c) Absence of a cohesive and coherent alternative model: They have  failed to articulate an alternative paradigm to our western developmental  theory; nothing substantial that can catch the imagination of the masses.  d) Economically disenfranchised: They mostly come from the economic under  privileged class though some members of the educated salaried middle class  are increasingly joining them. This is a dangerous trend and we need to  develop a cohesive plan to prevent this hemorrhage.

e) We have successively infiltrated their ranks and our agencies can  instigate communal killings and sectarian violence almost at will. Our effort needs to continue to stoke the sectarian divide and prevent the  educated middle class form focusing on the ideological imperative of returning to its foundational ideals. We need to prevent them from serious  scholarship of their religious texts and continue to draw a wedge between  them and their co religionists.

Having lost its moorings and ideological underpinning that kept it united  the society has become fragmented to its constituent tribes and ethnicities. The leadership has disintegrated, and the lowest common denominator in the society has surfaced at the helm. The current so called leaders in large  part are totally inept and almost universally corrupt, this combination is  lethal for their country, but provides us with unfathomable opportunities.  The political parties continue to be weak, poorly lead and are mostly family  run oligarchies, with the perennial quest for power without purpose, goals without ideals and family over merit. The resultant effect is dysfunctional parties that are, inept and ineffective. They lack internal democratic  mechanism, which has resulted in the perpetuation of family fiefdoms. They do not have the capacity to bring about fundamental change the country needs.

The higher judiciaries has shown some independence but is stymied because of
the overall weak and corrupt legal and criminal justice system, which is on  the verge of collapse and does not serve the common good anymore. This has resulted in groups and individuals to take vigilante action, further  weakening the writ of the state.

The real danger to the furtherance of our policy objective comes from the Armed Forces; despite our best efforts we have not been able to infiltrate their leadership. It is surprising that it derives its rank and file from  such a highly fragmented polity, yet ends up in developing into a cohesive  organization with common purpose. The Armed Forces are one of the very few meritocracies in the country with an egalitarian ethic and continues to be  mostly well led. The greatest danger comes from its current leadership in General Ashfaq Parvez Kayani. He comes from a non-elite background and can  be termed as the ‘common soldier’s general’. He has transformed the Army in  the last three years form its lowest ebb at the end of the Musharaf era, to  where it is now again an elite force commanding respect and veneration of  the people. His continuation in the leadership position is highly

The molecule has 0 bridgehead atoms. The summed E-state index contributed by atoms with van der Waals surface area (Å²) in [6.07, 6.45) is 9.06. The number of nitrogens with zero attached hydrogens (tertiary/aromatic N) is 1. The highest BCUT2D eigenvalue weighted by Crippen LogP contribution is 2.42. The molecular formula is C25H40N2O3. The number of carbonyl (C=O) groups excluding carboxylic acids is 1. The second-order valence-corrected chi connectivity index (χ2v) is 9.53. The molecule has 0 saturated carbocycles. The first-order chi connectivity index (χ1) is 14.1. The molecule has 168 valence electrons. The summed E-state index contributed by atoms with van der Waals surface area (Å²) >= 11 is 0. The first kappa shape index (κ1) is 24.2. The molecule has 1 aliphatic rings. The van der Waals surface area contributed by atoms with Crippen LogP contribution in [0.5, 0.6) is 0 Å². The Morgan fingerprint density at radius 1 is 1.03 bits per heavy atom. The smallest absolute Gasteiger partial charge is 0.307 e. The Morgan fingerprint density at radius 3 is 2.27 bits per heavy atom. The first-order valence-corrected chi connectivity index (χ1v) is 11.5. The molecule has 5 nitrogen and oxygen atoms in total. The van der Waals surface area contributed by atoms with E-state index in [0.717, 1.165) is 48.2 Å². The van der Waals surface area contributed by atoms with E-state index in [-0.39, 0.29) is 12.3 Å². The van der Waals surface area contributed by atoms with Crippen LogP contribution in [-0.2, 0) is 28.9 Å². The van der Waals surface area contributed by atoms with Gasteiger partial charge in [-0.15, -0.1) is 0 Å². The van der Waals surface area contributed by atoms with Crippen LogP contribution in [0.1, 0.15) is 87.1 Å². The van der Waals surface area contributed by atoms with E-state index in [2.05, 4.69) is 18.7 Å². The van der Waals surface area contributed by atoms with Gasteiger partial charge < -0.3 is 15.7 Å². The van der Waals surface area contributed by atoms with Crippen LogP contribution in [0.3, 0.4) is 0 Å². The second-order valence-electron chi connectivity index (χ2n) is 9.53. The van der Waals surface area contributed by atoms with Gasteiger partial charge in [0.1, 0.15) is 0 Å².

detrimental to our strategy. We need to continue to make efforts to undermine him and make his personality controversial.

We have so far succeeded in creating a civil military divide but if a nexus was to form between the military and civil society, a dangerous situation could evolve which could result in galvanizing the middle class with the potential of revolutionary transformation. This would be very detrimental to our strategic aims and objectives and should be avoided at all costs.

Danger also comes from the growing cadres of youth that are idealistic and for some reason large segments of them, especially those belonging to the middle and low middle classes, still carry an ideological zeal. They could be organized and become the nidus of resistance against the status quo. We  need to continue the assault on this group through our media and other surrogates to dilute their fervor and to try and assimilate them into a  South Asian culture mosaic that we successfully potentate.

The corruption of the political class and bureaucracy coupled with the  extravagant lifestyles of the elite will ensure the continuation of a culture of dependency, which will keep the country on the brink of  bankruptcy and help us make significant inroads. We do not see this changing in the near term; no change seems possible from within the political structure. Our concern remains about a nexus between the military and elements of civil society becoming an agent of change.

We hope this analysis will help in laying the premise for the strategic reappraisal that is currently taking place; I am looking forward to participating in the dialogue in New Delhi at the end of the month.

Jai Hind


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2 Responses to “Paki Leaks Memo – Pakistan Sate of the Union 2010”

  1. Ahmed said

    Oh Com on Yaar, it is very clear that it is again one of those ISI fake wikileaks.

    Just look at the praise to the Army and Kayani. It clearly looks liek a sycophant wrote it.

  2. EMK said

    Ahmed: So you mean India is clean and it is Pakistan and its institutions alone that are to be blamed. Think again…